Computer Aided Breast Cancer Risk Assessment using Shape and Texture of Breast Parenchyma in Mammography
PhD Defence by Gopal Caremore
The fundamental goal of this dissertation is to investigate the potential of mammographic parenchymal texture as an imaging biomarker of (i) General risk of developing breast cancer, (ii) Effect specific drugs involving various HRT treatments, and (iii) Estrogen Receptor sub type specific risk.
In first part of the work, the significance of mammographic parenchymal texture in general risk assessment is introduced and existing approaches are surveyed. An accurate and consistent mammographic texture resemblance (MTR) marker is developed and evaluated on various public/private datasets. Texture features based on multiscale such as Fractals, Structure Tensors, and Gaussian Derivatives (n-jet) are studied.
Second part is focused on improving the performance of MTR by developing an anatomically oriented breast coordinate system. Its potentials are investigated by comparing its performance on existing mammogram registration techniques in longitudinal study. In this part we also introduce the committee based machine learning approach that shows the improvement in classification accuracy.
In third part, we introduce a nested cross-validation framework that automatically selects the inner and outer scale of probability map of post processed mammogram in breast coordinate system. This will help to understand and investigate the region on mammogram that experiences the maximum effect of carcinogenesis in parenchymal tissue structure during the development of breast cancer in case-control study design.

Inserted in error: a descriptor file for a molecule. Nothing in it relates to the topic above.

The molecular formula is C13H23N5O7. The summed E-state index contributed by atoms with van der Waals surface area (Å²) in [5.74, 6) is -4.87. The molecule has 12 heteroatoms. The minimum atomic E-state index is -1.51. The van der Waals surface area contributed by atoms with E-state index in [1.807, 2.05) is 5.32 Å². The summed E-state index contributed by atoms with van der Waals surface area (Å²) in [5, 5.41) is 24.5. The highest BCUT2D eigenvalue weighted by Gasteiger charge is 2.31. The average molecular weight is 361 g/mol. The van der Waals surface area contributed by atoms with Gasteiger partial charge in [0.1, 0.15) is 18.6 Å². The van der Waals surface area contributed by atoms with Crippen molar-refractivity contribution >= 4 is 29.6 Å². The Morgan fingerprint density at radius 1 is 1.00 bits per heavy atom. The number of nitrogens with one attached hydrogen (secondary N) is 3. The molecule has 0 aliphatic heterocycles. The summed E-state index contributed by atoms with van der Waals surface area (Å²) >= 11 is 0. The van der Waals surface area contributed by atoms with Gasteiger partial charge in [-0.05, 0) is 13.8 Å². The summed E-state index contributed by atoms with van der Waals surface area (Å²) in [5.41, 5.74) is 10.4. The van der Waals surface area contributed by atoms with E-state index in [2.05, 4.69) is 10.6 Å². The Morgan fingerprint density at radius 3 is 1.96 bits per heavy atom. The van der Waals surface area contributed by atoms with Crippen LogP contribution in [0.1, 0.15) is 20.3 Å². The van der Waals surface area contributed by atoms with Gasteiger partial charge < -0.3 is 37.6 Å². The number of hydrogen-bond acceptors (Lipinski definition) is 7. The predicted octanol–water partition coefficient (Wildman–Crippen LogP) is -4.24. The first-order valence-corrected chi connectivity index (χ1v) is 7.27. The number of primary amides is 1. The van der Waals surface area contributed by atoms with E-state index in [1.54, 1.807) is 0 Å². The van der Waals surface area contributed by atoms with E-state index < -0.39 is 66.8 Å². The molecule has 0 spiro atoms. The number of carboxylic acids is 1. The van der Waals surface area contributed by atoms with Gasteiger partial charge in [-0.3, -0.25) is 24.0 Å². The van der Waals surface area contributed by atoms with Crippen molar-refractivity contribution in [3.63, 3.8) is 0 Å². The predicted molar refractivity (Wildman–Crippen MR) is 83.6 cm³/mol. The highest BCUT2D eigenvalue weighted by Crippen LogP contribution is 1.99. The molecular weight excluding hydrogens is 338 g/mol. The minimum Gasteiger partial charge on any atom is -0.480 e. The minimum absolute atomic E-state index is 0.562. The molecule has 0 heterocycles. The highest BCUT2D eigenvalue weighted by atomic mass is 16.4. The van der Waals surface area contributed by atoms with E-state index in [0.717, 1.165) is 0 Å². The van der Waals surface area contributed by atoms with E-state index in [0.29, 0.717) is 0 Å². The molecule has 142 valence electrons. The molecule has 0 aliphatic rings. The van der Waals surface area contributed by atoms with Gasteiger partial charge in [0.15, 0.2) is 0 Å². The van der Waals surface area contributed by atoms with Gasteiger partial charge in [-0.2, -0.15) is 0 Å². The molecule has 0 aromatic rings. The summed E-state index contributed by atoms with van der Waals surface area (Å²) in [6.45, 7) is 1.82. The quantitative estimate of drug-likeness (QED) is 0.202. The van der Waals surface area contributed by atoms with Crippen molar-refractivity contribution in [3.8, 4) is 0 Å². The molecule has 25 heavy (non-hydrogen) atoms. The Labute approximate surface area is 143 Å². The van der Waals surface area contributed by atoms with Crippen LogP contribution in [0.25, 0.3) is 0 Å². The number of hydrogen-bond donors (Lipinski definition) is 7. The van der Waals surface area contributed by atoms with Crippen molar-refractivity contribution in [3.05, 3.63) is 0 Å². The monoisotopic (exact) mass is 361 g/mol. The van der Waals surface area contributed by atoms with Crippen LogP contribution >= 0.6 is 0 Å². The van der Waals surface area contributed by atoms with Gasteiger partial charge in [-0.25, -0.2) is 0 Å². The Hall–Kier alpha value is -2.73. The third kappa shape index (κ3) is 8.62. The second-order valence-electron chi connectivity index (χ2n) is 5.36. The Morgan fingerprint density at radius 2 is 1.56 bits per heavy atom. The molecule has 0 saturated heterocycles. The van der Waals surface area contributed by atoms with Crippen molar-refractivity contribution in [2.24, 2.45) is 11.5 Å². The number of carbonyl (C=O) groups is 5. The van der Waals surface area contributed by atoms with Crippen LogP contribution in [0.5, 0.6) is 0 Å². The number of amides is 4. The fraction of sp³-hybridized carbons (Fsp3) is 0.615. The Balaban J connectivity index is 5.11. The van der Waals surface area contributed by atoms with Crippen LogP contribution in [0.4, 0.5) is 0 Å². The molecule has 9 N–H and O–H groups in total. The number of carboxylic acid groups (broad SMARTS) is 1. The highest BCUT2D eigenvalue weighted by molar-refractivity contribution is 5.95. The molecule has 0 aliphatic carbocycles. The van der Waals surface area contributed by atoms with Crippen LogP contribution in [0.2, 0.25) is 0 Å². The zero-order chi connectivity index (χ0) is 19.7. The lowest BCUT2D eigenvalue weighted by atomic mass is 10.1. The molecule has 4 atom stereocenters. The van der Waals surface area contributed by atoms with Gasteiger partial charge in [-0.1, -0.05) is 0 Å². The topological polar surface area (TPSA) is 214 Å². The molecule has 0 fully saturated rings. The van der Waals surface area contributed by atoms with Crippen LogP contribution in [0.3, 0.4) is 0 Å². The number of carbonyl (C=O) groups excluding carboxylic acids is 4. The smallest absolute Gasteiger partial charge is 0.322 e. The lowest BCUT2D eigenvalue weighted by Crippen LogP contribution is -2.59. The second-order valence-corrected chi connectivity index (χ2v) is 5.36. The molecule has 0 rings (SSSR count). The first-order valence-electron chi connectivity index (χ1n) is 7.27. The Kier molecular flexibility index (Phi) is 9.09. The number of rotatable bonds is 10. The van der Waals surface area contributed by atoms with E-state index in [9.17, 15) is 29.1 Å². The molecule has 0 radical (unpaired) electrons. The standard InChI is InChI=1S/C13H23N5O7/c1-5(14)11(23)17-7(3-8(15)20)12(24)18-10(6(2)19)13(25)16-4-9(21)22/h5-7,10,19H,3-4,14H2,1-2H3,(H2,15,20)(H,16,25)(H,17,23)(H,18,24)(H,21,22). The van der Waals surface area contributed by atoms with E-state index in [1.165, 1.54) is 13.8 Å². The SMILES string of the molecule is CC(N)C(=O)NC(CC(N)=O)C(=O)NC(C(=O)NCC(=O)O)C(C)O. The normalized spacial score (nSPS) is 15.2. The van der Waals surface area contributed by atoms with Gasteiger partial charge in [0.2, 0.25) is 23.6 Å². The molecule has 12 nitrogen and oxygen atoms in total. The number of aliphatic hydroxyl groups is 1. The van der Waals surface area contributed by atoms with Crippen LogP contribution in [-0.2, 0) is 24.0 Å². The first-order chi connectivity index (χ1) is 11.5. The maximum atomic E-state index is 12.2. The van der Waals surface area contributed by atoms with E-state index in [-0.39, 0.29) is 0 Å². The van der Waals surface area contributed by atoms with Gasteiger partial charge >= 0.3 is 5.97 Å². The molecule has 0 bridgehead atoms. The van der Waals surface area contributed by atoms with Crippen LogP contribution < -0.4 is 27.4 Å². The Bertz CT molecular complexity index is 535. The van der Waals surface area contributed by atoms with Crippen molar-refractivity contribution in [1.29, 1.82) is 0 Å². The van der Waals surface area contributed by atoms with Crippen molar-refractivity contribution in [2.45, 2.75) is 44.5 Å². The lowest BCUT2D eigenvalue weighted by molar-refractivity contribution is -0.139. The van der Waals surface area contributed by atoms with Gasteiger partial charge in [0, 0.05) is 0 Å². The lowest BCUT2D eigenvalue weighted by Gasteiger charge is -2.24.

Forth part aimed at qualifying the MTR marker as an effect specific measure in clinical trials involving various HRT treatments. Here we study the coherence properties of structure tensor and structure enhancing diffusion that will help radiologist in visualizing the structural pattern change in one-to-one correspondence between temporal mammograms of populations with placebo and HRT treatment populations.
In last part, we investigate the potential of MTR as a surrogate marker of risk to develop Estrogen Receptor subtype-specific breast cancer, compared to standard mammographic density measures. There by to establish a non-invasive biomarker during screening process to identify woman who would benefit most from SERM (selective Estrogen Receptor Modulators) Chemo-prevention.
Conclusively, the whole intension of this dissertation is to help in identifying the woman who has higher risk of developing general/subtype specific breast cancer, based on fully automatic mammographic parenchymal texture marker in screening mammograms. Such identification leads to better allocation of screening resources and thereby earlier cancer detections and lower mortality/unnecessary biopsy rate.
Chairman: Christian Igel, Department of Computer Science, Copenhagen University
Member 1: Professor Michael Brady, Department of Oncology, Oxford, England
Member 2: Associate Professor Carla van Gils, Julius Center for Health Sciences and Primary Care, Epidemiology UMC Utrecht
Mads Nielsen and co supervisor Sami Brandt
For an electronic copy of the thesis, please contact Dina Riis Egholm, firstname.lastname@example.org